Today, as the world’s urban population explodes, and cities become more crowded, taller, and more crowded, America’s total number of elevators—900,000 at last count, according to Elevator World magazine’s “2012 Vertical Transportation Industry“—are a force that’s becoming more important than ever. And for the people who really, really love them, it seems like high time that we looked seriously at just what kind of force they are.
67. What does the underlined word “this“ in Paragraph 1 refer to?
A. The general view of elevators.
B. The particular interests of experts.
C. The desire for a remarkable machine.
D. The enthusiasm for transport vehicles.
68. The author’s purpose in mentioning cars is ______.
A. to contrast their functions with elevators’
B. to emphasize the importance of elevators
C. to reveal their secret war against elevators
D. to explain people’s preference for elevators
69. According to Prof. Bernard, what has made the elevator ride different from other life experiences?
A. Vertical direction.
B. Lack of excitement.
C. Little physical space.
D. Uncomfortable conditions.
70. The author urges readers to consider ______.
A. the exact number of elevator lovers
B. the serious future situation of elevators
C. the role of elevators in city development
D. the relationship between cars and elevators
例：______ was that the young player performed extremely well in the table tennis
答案：What delighted the fans/made the fans delighted
71. The community college has to cut down on staff ______. (save)
72. So far the well-known journalist ______ more than 4,000 interviews with famous people. (accumulate)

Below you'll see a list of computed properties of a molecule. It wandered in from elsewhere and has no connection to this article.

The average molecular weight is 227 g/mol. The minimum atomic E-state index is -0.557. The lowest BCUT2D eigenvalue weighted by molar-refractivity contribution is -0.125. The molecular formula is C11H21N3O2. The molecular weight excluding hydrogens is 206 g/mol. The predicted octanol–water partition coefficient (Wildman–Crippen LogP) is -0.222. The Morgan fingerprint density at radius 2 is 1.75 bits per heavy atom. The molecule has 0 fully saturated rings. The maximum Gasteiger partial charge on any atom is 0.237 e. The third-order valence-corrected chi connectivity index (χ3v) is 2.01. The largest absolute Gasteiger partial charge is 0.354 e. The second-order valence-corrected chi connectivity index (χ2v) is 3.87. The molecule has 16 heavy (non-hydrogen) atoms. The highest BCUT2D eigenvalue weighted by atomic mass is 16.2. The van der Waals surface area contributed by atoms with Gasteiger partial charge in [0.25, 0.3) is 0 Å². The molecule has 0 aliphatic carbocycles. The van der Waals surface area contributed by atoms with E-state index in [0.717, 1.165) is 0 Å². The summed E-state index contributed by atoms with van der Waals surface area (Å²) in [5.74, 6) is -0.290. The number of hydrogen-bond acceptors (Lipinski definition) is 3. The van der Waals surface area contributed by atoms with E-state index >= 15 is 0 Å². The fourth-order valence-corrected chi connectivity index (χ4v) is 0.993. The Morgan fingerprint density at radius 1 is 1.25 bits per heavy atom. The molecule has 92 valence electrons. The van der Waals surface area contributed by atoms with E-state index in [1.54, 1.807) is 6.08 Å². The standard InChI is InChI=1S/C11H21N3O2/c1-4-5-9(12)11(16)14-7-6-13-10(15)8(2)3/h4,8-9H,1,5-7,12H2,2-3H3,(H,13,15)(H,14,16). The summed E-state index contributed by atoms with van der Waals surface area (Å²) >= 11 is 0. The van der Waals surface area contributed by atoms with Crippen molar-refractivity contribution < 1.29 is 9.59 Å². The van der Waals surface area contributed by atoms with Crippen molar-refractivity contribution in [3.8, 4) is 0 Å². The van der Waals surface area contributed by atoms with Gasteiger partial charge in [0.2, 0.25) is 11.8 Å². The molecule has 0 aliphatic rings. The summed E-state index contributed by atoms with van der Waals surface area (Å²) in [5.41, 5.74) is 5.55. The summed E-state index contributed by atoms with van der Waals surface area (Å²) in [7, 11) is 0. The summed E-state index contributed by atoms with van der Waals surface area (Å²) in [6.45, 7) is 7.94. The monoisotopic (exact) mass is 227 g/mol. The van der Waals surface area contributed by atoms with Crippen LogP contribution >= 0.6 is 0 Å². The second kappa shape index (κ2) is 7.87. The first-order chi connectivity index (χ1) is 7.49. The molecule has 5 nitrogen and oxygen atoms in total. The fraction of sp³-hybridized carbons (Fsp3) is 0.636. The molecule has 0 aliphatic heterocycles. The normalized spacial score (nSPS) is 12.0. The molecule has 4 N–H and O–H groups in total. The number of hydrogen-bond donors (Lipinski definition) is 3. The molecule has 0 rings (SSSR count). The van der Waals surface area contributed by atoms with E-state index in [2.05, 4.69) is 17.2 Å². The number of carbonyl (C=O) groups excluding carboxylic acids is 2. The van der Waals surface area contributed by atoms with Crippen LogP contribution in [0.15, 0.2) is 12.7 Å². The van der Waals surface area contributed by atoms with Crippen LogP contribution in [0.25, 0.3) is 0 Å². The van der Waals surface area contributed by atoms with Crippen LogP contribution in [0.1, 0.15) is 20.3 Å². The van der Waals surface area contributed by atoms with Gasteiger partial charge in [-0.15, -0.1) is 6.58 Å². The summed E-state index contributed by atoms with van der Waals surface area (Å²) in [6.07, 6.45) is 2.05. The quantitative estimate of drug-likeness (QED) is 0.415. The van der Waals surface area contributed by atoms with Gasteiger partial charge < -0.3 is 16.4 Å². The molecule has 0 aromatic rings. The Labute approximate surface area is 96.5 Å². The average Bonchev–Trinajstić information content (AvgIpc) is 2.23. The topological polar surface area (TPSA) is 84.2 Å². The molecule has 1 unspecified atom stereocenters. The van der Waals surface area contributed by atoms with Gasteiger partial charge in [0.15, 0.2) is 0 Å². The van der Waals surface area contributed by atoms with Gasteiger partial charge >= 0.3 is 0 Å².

73. Sometimes ______ to use examples to explain abstract concepts. (helpful)
74. The police will reward ______ useful information to catch the robber. (provide)
75. He’s the only student in the class ______ to take part in the Model United Nations conference. (select)
76. No other technological development has had ______ as the growth of electronics on so many aspects of social, economic, and cultural development. (impact)
77. You ______ the meeting to tell me that; you could have come to tell me afterwards. (interrupt)
78. This novel was once the ______ book in high schools in the United States. (read)
79. The Public Square is an eye-catching sight of the city. ______ many stone sculptures of famous historical figures. (stand)
80. It was several minutes ______ what he was saying. (take)
Small things make a big difference. The small things we do can make us a responsible member of the society.
1. C 2. C 3. B 4. B 5. A 6. A 7. A 8. C 9. B 10. C
11. A 12. B 13. C 14. C 15. C 16. B 17. B 18. A 19. A 20. B
21. A 22. C 23. A 24. D 25. A 26. A 27. C 28. C 29. D 30. B
31. D 32. C 33. B 34. A 35. D 36. A 37. B 38. B 39. C 40. A
41. D 42. A 43. A 44. C 45. C 46. B 47. C 48. B 49. A 50. D
A篇：51. C 52. A 53. D 54. B B篇：55. C 56. B 57. B 58. D
C篇：59. A 60. D 61. C 62. B D篇：63. D 64. A 65. B 66. D
E篇：67. A 68. B 69. C 70. C
71. (in order) to save money
so as to save money
72. has accumulated
73. it might/may be helpful
74. whoever provides/has provided
75. that has been selected
76. such a great impact
as great an impact
77. shouldn’t have interrupted
oughtn’t to have interrupted
78. most widely read
79. There stand
80. before I could take in
before I took in
One Possible Version
It isn’t hard to grow up into a responsible member of society.
I can well remember an incident that happened on a rainy Sunday afternoon. I was on my way to the bookstore and was waiting for the green light at a crossing when a girl of about ten was knocked down by a passing car, which drove off quickly. A man immediately rushed to the girl to give her first aid and I joined in without hesitation. Luckily she was not badly injured and we sent her to the nearest hospital. Compared with the escaped driver, I am proud of what I did.
As a member of the society, I am aware that being responsible is what it takes to make a better society.